Four symptoms by which you recognize the Edward in your organization:
Number of addicts growing
According to researchers, the number of workaholic addicts is growing due to digitization and the 24-hour economy. An important characteristic of work addiction is that someone is constantly restless when he is not working, and feels guilty when he is busy with something else.
That is why the workaholic prefers to check his iPhone or BlackBerry for messages, e-mails or phone calls anywhere, anytime, including during his free time and on weekends. The convenience of the smartphone makes it difficult not to give in to that tendency. Employees who regularly send an email on Saturday evening or Sunday afternoon or send a message at 9 pm are in the danger zone.
An important personal characteristic of the workaholic is perfectionism. He is a control freak who struggles to give up work. -Someone who constantly criticizes – in his view – the lack of work ethic of his staff or direct colleagues. He prefers to do everything himself, can not delegate at all. “If I don’t do it myself, it won’t work out,” says Edward.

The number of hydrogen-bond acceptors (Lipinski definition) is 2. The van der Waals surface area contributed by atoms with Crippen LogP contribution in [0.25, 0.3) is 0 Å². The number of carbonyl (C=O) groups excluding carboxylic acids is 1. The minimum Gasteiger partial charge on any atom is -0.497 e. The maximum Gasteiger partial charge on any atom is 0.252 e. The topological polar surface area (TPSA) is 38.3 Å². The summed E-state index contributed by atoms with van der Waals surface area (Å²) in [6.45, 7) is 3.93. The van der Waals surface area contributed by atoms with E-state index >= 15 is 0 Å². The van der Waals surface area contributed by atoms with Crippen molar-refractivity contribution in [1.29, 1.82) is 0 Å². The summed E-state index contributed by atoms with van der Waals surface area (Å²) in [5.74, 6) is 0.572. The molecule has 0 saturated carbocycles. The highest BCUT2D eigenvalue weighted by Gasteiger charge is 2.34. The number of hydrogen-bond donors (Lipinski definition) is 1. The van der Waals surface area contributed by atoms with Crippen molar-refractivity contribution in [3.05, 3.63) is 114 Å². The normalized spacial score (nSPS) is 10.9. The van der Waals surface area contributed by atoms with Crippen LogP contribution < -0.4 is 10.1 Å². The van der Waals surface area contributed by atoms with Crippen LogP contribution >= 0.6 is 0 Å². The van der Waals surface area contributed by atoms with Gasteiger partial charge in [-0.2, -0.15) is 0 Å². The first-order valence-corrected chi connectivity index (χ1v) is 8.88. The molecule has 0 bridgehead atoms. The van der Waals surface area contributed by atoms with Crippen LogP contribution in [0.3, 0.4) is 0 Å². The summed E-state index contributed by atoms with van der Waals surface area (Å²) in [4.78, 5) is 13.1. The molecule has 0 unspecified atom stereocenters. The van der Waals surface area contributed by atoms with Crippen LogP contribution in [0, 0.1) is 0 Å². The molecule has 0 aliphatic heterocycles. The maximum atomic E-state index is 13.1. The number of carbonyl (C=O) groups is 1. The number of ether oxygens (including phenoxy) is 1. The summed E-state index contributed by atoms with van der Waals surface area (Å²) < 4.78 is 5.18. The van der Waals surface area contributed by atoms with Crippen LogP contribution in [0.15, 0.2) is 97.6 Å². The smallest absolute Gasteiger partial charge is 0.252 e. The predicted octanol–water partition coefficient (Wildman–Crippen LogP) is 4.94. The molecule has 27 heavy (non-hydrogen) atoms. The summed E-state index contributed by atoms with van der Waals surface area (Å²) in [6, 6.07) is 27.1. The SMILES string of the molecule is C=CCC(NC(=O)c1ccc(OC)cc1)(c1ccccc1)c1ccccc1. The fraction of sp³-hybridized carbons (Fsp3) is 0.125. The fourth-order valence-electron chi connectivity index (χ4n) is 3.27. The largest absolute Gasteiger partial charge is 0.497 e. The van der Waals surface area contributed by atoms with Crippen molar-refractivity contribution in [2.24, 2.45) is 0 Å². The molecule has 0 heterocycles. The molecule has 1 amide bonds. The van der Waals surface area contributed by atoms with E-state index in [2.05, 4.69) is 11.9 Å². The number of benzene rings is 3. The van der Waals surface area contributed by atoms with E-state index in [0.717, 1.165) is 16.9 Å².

3. Out of time
The direct consequence of this is that the workaholic is always in need of time. He is the one who shouts yes first, draws in all the work and takes on every job – but by no means always gets the job done and is usually busy with everything at the same time.
As a result, he is stressed, rushed, has no time for talk and has no patience to explain anything to a colleague, let alone get involved. The workaholic does not strive to work as efficiently and effectively as possible, he just chases work. Usually the files pile up and the workaholic drowns in the work. If you or his immediate supervisor have no idea what this boss is doing, you may be dealing with a workaholic.